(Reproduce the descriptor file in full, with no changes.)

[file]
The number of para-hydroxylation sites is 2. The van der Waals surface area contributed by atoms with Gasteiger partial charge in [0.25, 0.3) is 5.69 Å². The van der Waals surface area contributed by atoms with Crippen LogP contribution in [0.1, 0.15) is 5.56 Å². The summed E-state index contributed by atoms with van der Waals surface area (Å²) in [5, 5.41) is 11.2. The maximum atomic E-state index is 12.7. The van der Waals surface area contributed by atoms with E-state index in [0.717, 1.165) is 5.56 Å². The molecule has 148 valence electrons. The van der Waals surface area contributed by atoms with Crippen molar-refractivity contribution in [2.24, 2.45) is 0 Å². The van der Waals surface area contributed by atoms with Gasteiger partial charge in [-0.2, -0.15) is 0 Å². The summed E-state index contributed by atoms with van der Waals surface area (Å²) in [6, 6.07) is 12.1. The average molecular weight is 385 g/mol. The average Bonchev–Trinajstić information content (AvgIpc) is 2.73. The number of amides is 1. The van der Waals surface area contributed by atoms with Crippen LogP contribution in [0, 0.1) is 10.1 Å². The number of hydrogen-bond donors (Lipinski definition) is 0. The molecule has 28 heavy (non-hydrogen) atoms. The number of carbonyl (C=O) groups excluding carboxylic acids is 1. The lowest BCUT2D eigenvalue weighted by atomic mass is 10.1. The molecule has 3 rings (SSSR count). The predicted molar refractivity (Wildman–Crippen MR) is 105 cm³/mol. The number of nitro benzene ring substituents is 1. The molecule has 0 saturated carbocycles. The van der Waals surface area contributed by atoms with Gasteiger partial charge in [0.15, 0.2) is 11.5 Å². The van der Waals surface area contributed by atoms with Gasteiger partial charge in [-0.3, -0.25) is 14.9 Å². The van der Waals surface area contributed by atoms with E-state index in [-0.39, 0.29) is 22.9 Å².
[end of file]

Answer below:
The number of para-hydroxylation sites is 2. The van der Waals surface area contributed by atoms with Gasteiger partial charge in [0.25, 0.3) is 5.69 Å². The van der Waals surface area contributed by atoms with Crippen LogP contribution in [0.1, 0.15) is 5.56 Å². The summed E-state index contributed by atoms with van der Waals surface area (Å²) in [5, 5.41) is 11.2. The maximum atomic E-state index is 12.7. The van der Waals surface area contributed by atoms with E-state index in [0.717, 1.165) is 5.56 Å². The molecule has 148 valence electrons. The van der Waals surface area contributed by atoms with Crippen molar-refractivity contribution in [2.24, 2.45) is 0 Å². The van der Waals surface area contributed by atoms with Gasteiger partial charge in [-0.2, -0.15) is 0 Å². The summed E-state index contributed by atoms with van der Waals surface area (Å²) in [6, 6.07) is 12.1. The average molecular weight is 385 g/mol. The average Bonchev–Trinajstić information content (AvgIpc) is 2.73. The number of amides is 1. The van der Waals surface area contributed by atoms with Crippen LogP contribution in [0, 0.1) is 10.1 Å². The number of hydrogen-bond donors (Lipinski definition) is 0. The molecule has 28 heavy (non-hydrogen) atoms. The number of carbonyl (C=O) groups excluding carboxylic acids is 1. The lowest BCUT2D eigenvalue weighted by atomic mass is 10.1. The molecule has 3 rings (SSSR count). The predicted molar refractivity (Wildman–Crippen MR) is 105 cm³/mol. The number of nitro benzene ring substituents is 1. The molecule has 0 saturated carbocycles. The van der Waals surface area contributed by atoms with Gasteiger partial charge in [0.15, 0.2) is 11.5 Å². The van der Waals surface area contributed by atoms with Gasteiger partial charge in [-0.3, -0.25) is 14.9 Å². The van der Waals surface area contributed by atoms with E-state index in [-0.39, 0.29) is 22.9 Å².